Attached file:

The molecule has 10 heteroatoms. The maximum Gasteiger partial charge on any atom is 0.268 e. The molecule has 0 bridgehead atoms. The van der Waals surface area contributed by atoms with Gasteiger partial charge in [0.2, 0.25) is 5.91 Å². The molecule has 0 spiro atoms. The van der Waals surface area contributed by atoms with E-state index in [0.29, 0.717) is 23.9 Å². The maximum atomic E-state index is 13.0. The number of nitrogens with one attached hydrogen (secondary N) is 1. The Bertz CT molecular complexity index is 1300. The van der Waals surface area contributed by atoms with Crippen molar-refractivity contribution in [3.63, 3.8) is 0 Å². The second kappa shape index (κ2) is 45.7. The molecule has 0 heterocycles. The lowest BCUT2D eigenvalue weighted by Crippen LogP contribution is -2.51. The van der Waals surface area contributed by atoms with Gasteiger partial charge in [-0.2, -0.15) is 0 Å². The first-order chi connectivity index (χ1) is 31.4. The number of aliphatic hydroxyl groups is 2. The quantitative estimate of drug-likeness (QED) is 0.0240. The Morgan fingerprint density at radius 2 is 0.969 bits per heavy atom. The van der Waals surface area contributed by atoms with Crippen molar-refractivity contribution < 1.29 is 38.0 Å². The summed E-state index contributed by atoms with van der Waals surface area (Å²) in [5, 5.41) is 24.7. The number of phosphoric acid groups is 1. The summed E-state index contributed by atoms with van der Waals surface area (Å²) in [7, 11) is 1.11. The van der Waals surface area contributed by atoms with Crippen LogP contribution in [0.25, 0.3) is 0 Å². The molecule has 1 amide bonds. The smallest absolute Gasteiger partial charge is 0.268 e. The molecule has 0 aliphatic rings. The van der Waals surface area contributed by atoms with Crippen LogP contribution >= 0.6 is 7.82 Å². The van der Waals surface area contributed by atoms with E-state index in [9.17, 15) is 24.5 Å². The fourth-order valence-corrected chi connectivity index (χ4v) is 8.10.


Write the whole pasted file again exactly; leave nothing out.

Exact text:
The molecule has 10 heteroatoms. The maximum Gasteiger partial charge on any atom is 0.268 e. The molecule has 0 bridgehead atoms. The van der Waals surface area contributed by atoms with Gasteiger partial charge in [0.2, 0.25) is 5.91 Å². The molecule has 0 spiro atoms. The van der Waals surface area contributed by atoms with E-state index in [0.29, 0.717) is 23.9 Å². The maximum atomic E-state index is 13.0. The number of nitrogens with one attached hydrogen (secondary N) is 1. The Bertz CT molecular complexity index is 1300. The van der Waals surface area contributed by atoms with Crippen molar-refractivity contribution in [3.63, 3.8) is 0 Å². The second kappa shape index (κ2) is 45.7. The molecule has 0 heterocycles. The lowest BCUT2D eigenvalue weighted by Crippen LogP contribution is -2.51. The van der Waals surface area contributed by atoms with Gasteiger partial charge in [-0.2, -0.15) is 0 Å². The first-order chi connectivity index (χ1) is 31.4. The number of aliphatic hydroxyl groups is 2. The quantitative estimate of drug-likeness (QED) is 0.0240. The Morgan fingerprint density at radius 2 is 0.969 bits per heavy atom. The van der Waals surface area contributed by atoms with Crippen molar-refractivity contribution < 1.29 is 38.0 Å². The summed E-state index contributed by atoms with van der Waals surface area (Å²) in [5, 5.41) is 24.7. The number of phosphoric acid groups is 1. The summed E-state index contributed by atoms with van der Waals surface area (Å²) in [7, 11) is 1.11. The van der Waals surface area contributed by atoms with Crippen LogP contribution in [0.25, 0.3) is 0 Å². The molecule has 1 amide bonds. The smallest absolute Gasteiger partial charge is 0.268 e. The molecule has 0 aliphatic rings. The van der Waals surface area contributed by atoms with Crippen LogP contribution >= 0.6 is 7.82 Å². The van der Waals surface area contributed by atoms with E-state index in [9.17, 15) is 24.5 Å². The fourth-order valence-corrected chi connectivity index (χ4v) is 8.10.